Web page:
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Staffordshire Bull Terrier

Staffordshire bull terrier originating in Britain’s Black Country is a medium-sized terrier breed, an outcome of crossing the presently extinct Old English Terrier and Old English Bulldog. This one was solely developed to fight in the ring. Its small body stature and muscular build made it apt for the purpose. However,  after dog fighting became illegal in the 19th and 20th centuries, these dogs served as companions. Their fighting lineage posed a problem for the Staffies to attain the British Kennel Club’s recognition that it finally achieved in 1935.

The trademark feature of this dog is its robust built, teamed with a fierce and curious look brought about by its short, broad head, pronounced cheek muscles, medium-sized, round eyes, and half-pricked or rose ears.

Appearance-wise they closely replicate those pugnacious dogs of the past, known for posing an intense fight in the pits. Temperamentally, they are a reverse of their looks, affectionate, family-oriented, and perfect entertainers. Their love and affection for kids have earned them the name nanny dog. If you live in a plush apartment, keeping the Staffy is not cause concern. They might be active, yet these dogs would manage well even in a confined space if you meet their exercise needs.

Breed Characteristics

  • Other Names:Staffy, Stafford
  • Colors:Black, black and white, black and tan, blue, blue and white, brindle, brindle and white, fawn, fawn and white, liver, red, red and white, white, white and brindle, white and fawn, white and red
  • Life Expectancy:12-14 years
  • Height:14-16 inches
  • Weight:Males:28-38 pounds; Females: 24-34 pounds
  • Temperament:Intelligent, loyal, bold, fearlessaffectionate
  • Good with Kids:Yes
  • Exercise requirements:Moderately high
  • Hypoallergenic:No
  • Litter Size:5-7 puppies
  • Barking Capacity:Moderately high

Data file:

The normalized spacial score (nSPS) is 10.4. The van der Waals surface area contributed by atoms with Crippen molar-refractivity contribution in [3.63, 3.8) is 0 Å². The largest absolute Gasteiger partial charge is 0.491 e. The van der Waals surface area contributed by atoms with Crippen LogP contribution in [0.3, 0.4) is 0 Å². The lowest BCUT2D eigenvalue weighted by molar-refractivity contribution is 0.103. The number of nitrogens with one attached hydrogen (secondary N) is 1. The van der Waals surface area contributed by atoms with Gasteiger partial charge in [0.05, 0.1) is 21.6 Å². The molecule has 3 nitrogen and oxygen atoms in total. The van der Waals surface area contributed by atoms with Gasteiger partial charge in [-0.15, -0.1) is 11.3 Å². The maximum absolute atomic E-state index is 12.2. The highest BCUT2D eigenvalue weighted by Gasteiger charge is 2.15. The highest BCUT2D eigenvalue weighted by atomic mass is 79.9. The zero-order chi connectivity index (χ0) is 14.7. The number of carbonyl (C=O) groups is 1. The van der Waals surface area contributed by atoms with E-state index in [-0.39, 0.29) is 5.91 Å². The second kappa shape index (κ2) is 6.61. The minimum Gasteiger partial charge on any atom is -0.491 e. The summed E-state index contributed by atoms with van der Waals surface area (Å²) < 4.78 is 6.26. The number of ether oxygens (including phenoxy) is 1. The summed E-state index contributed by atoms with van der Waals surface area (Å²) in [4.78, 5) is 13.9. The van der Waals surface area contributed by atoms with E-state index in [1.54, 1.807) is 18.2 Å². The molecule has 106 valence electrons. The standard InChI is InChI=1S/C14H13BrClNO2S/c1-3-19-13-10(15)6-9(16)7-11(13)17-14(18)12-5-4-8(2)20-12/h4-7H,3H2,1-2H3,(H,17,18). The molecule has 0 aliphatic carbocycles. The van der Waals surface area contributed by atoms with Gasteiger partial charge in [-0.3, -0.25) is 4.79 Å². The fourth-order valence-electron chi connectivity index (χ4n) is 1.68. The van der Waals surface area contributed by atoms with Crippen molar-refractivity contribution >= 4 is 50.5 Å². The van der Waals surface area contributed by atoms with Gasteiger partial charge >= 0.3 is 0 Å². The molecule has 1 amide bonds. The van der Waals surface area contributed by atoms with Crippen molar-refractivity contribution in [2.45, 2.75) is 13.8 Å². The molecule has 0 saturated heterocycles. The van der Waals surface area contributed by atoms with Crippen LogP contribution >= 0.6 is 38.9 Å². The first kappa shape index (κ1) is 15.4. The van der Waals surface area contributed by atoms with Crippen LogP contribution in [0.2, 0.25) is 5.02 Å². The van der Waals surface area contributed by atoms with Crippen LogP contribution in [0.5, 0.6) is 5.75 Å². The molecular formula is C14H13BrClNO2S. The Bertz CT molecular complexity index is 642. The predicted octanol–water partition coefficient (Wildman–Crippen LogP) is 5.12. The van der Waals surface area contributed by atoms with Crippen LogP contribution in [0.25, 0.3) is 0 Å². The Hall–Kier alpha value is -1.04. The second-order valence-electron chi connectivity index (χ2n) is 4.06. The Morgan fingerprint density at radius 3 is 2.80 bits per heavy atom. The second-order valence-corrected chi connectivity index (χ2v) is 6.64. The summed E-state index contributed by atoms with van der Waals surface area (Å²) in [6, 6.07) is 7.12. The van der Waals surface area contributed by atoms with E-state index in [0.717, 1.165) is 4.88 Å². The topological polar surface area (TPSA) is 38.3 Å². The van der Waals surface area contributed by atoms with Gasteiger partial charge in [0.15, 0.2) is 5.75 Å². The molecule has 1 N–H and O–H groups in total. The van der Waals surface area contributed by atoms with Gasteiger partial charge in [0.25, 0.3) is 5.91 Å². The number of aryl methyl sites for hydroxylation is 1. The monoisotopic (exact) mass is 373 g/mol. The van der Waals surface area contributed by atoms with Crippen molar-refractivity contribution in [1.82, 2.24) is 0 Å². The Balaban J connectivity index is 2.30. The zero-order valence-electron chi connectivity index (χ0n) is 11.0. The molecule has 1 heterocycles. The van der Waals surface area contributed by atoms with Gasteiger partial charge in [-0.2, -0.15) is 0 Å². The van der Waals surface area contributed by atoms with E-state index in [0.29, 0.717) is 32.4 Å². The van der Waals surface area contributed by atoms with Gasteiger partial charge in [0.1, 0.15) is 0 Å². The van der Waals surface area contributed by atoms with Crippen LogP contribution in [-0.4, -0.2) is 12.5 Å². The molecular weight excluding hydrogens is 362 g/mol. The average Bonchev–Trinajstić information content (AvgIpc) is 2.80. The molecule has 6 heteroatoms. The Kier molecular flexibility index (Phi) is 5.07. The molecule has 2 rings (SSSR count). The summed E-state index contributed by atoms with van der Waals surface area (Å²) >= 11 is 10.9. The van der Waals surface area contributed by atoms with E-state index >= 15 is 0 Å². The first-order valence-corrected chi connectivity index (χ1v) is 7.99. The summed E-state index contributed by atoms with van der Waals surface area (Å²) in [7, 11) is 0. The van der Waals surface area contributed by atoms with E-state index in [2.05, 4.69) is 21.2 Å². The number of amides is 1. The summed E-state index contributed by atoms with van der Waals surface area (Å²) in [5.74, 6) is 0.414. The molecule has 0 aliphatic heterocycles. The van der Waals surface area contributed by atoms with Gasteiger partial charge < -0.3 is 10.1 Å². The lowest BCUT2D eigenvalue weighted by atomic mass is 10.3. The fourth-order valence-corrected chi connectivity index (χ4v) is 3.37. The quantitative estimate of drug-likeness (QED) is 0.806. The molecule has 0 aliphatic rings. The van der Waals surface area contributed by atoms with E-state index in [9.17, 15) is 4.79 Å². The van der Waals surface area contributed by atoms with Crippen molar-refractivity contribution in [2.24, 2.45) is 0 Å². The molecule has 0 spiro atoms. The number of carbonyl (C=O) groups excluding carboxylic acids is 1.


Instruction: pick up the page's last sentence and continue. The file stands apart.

• Health Problems:Hip dysplasia, elbow dysplasia, patellar luxation, juvenile cataract
  • Trainability:Moderate
  • Origin:United Kingdom
Brindle Staffordshire Bull Terrier
Staffordshire Bull Terrier Picture
Staffordshire Bull Terrier Puppy

History

    1800s

    Development of the bull and terrier crosses since there was a need to develop breeds to control vermin and even increased demand for blood sports

    1930

    These dogs appeared in advertisements for the first time

    1932-1933

    Breeder Joseph Dunn, alongside other dog fanciers, made efforts to give the Staffordshire bull terrier recognition

    1935

    Formation of the Staffordshire Bull Terrier Club in England; also gained recognition by the Kennel Club; first club show for this breed held in West Midlands’ Cradley Heath, with 60 dogs participating

    1954

    The Federation Cynologique Internationale gave it acceptance

    1974

    Development of the Staffordshire Bull Terrier Club of America

    1975

    Gained the American Kennel Club’s recognition

    2020

    Ranked 81st as per the American Kennel Club’s list based on the number of registrations done

White Staffordshire Bull Terrier
Blue Staffordshire Bull Terrier
Black Staffordshire Bull Terrier

Care

High on energy, the Staffy needs a decent amount of exercise every day to channelize their energy positively. Their physical activities could be from two 30-minutes walks a day to about an hour’s playtime outside or even indoors.